Quality of Life Research

, Volume 27, Issue 3, pp 717–724 | Cite as

A (five-)level playing field for mental health conditions?: exploratory analysis of EQ-5D-5L-derived utility values

  • E. M. CamachoEmail author
  • G. Shields
  • K. Lovell
  • P. A. Coventry
  • A. P. Morrison
  • L. M. Davies
Open Access



Economic evaluations of mental health interventions often measure health benefit in terms of utility values derived from the EQ-5D. For the five-level version of the EQ-5D, there are two methods of estimating utility [crosswalk and stated preference (5L-SP)]. This paper explores potential impacts for researchers and decision-makers when comparing utility values derived from either method in the specific context of mental health.


Baseline EQ-5D-5L data from three large randomised controlled trials of interventions for mental health conditions were analysed. Utility values were generated using each method. Mean utility values were compared using a series of t tests on pooled data and subgroups. Scenario analyses explored potential impacts on cost-effectiveness decisions.


EQ-5D data were available for 1399 participants. The mean utility value for each trial was approximately 0.08 higher when estimated using the 5L-SP approach compared to crosswalk (p < 0.0001). The difference was greatest among people reporting extreme anxiety/depression (mean utility 5L-SP 0.309, crosswalk 0.084; difference = 0.225; p < 0.0001). Identical improvements in health status were associated with higher costs to gain one QALY with the 5L-SP approach; this is more pronounced when improvements are across all domains compared to improvements on the anxiety/depression domain only.


The two approaches produce significantly different utility values in people with mental health conditions. Resulting differences in cost per QALY estimates suggest that thresholds of cost-effectiveness may also need to be reviewed. Researchers and decision-makers should exercise caution when comparing or synthesising data from trials of mental health interventions using different utility estimation approaches.


Health-related quality of life Mental health Schizophrenia Depression Utility EuroQol 


In the UK, approximately one in four adults experience mental health problems in a given year [1]. The annual cost to society is estimated to be £70–100 bn (20% from health and social care costs, 30% from lost productivity, and 50% from human suffering) [2]. Mental illness is the largest category of NHS disease expenditure and accounts for 28% of the total burden of disease in the UK [2].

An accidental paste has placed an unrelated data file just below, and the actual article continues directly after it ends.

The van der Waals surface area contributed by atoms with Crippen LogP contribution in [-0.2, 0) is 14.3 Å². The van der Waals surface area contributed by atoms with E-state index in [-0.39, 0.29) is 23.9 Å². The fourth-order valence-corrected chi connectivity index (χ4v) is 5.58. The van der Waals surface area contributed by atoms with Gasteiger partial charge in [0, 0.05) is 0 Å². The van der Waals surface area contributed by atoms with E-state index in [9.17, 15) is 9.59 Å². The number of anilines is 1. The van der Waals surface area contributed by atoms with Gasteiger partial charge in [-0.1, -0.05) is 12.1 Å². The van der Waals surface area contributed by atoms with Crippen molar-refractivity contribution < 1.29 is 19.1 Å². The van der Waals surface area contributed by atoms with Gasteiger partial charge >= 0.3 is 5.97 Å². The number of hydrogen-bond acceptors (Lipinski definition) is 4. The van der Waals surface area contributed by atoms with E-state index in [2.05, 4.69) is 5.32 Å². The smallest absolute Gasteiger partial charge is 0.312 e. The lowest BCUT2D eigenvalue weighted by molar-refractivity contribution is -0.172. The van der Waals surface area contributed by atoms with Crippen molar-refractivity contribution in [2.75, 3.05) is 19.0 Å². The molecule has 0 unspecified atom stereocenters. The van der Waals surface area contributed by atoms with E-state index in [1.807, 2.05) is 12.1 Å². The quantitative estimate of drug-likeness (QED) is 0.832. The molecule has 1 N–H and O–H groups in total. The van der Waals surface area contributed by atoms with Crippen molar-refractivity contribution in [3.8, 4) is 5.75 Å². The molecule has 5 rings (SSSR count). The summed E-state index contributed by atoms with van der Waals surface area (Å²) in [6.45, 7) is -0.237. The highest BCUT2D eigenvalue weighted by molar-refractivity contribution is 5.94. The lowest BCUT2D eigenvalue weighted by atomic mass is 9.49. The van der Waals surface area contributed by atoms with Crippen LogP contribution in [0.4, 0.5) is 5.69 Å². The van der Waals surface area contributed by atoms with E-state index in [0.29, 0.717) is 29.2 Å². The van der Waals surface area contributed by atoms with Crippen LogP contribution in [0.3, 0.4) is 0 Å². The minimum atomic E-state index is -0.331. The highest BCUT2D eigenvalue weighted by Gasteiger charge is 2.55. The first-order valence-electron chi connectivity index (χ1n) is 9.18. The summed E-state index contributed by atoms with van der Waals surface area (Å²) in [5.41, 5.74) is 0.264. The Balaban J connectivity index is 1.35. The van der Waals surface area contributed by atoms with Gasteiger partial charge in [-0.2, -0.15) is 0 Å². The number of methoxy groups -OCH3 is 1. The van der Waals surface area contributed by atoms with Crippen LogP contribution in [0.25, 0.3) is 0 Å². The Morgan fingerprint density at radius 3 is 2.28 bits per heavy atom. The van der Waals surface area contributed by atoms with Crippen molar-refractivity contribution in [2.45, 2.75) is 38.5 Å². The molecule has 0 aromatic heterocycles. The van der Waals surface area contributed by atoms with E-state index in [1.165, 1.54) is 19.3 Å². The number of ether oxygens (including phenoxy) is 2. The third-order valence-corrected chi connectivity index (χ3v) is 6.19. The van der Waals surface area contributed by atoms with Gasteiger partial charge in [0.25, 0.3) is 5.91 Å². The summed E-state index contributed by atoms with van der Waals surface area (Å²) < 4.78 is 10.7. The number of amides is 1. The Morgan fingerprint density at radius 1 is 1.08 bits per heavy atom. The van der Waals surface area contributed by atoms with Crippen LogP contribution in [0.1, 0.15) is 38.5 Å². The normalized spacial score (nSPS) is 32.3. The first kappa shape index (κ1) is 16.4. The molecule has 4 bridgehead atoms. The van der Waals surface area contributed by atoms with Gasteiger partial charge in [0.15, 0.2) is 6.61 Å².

Mental health disorders have a negative impact on health-related quality of life (HRQoL) which varies according to the specific diagnosis [3, 4]. There are many ways in which mental health problems can impact HRQoL, for instance feelings of hopelessness or anxiety, low self-esteem, a lack of confidence, loneliness, and feeling a lack of control [5].

The EuroQol 5 dimension questionnaire (EQ-5D) is a short, self-report measure used to assess health status over five domains: mobility, self-care, ability to do usual activities, pain/discomfort, and anxiety/depression [6, 7]. The EQ-5D-3L asks respondents to rate their health at one of three levels (see Box 1) for each of the health domains. This produces 243 possible profiles of health. In the 1990s, a series of time-trade-off (TTO) exercises were conducted to generate a country-specific health state index value for each of the health profiles (e.g. [8] in the UK). These values correspond to how favourable or unfavourable each health state is viewed by the general population of a particular country. They are used in economic evaluations of healthcare interventions to quantify health utility and combined with life expectancy to calculate quality-adjusted life-years (QALYs) for cost–utility analyses, as recommended by the National Institute for Health and Care Excellence (NICE) in England [9].